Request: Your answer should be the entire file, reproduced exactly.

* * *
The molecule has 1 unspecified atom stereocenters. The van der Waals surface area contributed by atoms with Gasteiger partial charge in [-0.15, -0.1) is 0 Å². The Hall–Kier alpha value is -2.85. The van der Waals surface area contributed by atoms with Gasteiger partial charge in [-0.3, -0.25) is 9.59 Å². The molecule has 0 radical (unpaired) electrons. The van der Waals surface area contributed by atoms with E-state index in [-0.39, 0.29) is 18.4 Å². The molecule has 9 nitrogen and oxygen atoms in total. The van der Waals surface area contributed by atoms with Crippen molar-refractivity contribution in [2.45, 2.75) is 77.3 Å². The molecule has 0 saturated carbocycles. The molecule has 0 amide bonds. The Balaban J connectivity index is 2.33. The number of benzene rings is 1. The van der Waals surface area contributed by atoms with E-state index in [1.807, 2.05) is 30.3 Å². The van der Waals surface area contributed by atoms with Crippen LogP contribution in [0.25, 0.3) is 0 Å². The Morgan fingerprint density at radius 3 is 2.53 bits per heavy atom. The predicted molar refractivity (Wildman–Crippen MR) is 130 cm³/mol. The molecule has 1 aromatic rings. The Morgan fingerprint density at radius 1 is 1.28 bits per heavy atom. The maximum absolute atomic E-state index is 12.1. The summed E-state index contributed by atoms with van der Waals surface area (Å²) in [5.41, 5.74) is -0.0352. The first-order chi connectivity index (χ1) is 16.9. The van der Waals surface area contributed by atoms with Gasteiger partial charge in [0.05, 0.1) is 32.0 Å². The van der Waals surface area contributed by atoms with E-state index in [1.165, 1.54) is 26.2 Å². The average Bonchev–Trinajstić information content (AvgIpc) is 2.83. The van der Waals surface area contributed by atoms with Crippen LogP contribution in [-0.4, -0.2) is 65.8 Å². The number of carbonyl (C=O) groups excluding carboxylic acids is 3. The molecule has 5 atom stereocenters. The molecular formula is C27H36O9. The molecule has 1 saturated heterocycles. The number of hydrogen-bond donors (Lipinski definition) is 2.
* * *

The molecule has 1 unspecified atom stereocenters. The van der Waals surface area contributed by atoms with Gasteiger partial charge in [-0.15, -0.1) is 0 Å². The Hall–Kier alpha value is -2.85. The van der Waals surface area contributed by atoms with Gasteiger partial charge in [-0.3, -0.25) is 9.59 Å². The molecule has 0 radical (unpaired) electrons. The van der Waals surface area contributed by atoms with E-state index in [-0.39, 0.29) is 18.4 Å². The molecule has 9 nitrogen and oxygen atoms in total. The van der Waals surface area contributed by atoms with Crippen molar-refractivity contribution in [2.45, 2.75) is 77.3 Å². The molecule has 0 saturated carbocycles. The molecule has 0 amide bonds. The Balaban J connectivity index is 2.33. The number of benzene rings is 1. The van der Waals surface area contributed by atoms with E-state index in [1.807, 2.05) is 30.3 Å². The van der Waals surface area contributed by atoms with Crippen LogP contribution in [0.25, 0.3) is 0 Å². The Morgan fingerprint density at radius 3 is 2.53 bits per heavy atom. The predicted molar refractivity (Wildman–Crippen MR) is 130 cm³/mol. The molecule has 1 aromatic rings. The Morgan fingerprint density at radius 1 is 1.28 bits per heavy atom. The maximum absolute atomic E-state index is 12.1. The summed E-state index contributed by atoms with van der Waals surface area (Å²) in [5.41, 5.74) is -0.0352. The first-order chi connectivity index (χ1) is 16.9. The van der Waals surface area contributed by atoms with Gasteiger partial charge in [0.05, 0.1) is 32.0 Å². The van der Waals surface area contributed by atoms with E-state index in [1.165, 1.54) is 26.2 Å². The average Bonchev–Trinajstić information content (AvgIpc) is 2.83. The van der Waals surface area contributed by atoms with Crippen LogP contribution in [-0.4, -0.2) is 65.8 Å². The number of carbonyl (C=O) groups excluding carboxylic acids is 3. The molecule has 5 atom stereocenters. The molecular formula is C27H36O9. The molecule has 1 saturated heterocycles. The number of hydrogen-bond donors (Lipinski definition) is 2.